Sweet potato and black bean chili from SpoonRocket. Photo: SpoonRocket
Sweet potato and black bean chili from SpoonRocket, which has not been in operation for several days. Photo: SpoonRocket

Update: 3.15.16, 9:30 a.m.: SpoonRocket has confirmed it is ceasing operations. Tuesday morning it informed its investors it was shutting down its meal delivery service after failing to raise the necessary capital to continue. Co-founder Steven Hsiao confirmed the decision to TechCrunch. The company also sent out an email to its drivers letting them know it was closing down. It suggested drivers apply to jobs at San Francisco-based Sprig, another food delivery service where, it said, SpoonRocket drivers would be “an awesome fit.” The alert to drivers reads in part:

Admin Bay Area wrote:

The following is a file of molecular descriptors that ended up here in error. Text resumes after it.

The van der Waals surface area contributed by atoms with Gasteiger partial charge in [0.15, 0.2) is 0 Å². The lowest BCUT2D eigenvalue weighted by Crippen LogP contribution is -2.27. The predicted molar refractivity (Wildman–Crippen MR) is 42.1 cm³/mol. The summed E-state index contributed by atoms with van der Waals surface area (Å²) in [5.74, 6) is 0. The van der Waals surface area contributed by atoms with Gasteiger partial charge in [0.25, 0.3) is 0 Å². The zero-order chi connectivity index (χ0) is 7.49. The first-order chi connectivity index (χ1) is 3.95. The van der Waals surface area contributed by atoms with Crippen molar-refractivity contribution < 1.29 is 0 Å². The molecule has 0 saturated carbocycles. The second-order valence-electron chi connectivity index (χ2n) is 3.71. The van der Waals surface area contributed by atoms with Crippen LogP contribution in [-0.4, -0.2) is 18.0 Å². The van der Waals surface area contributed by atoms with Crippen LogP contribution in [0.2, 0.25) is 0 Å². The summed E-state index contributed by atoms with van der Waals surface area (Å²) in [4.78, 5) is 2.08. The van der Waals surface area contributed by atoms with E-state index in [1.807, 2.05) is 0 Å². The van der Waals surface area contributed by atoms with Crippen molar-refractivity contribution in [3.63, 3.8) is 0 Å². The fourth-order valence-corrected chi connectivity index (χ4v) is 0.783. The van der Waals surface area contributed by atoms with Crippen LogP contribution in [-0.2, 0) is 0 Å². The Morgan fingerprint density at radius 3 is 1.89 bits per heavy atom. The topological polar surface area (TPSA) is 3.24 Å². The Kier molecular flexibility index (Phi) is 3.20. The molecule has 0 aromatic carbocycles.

SpoonRocket will cease all our operations effective immediately. We set out to build the next generation of food delivery network and we are proud of what we were able to achieve in a short period of time. However, as competition for on-demand food delivery has grown, it became clear that we could not continue to compete. Over the last few months, we’ve been exploring our next options and unfortunately came up short.

Update, 8:37 p.m. VentureBeat published a story at 7:05 p.m. in which it said it had spoken to SpoonRocket cofounder Anson Tsui who said it was not true that the company was shutting down. “We’re just resetting,” Tsui said, adding that the site should be back to normal “within a couple of days.” Tsui said the company had not made any layoffs.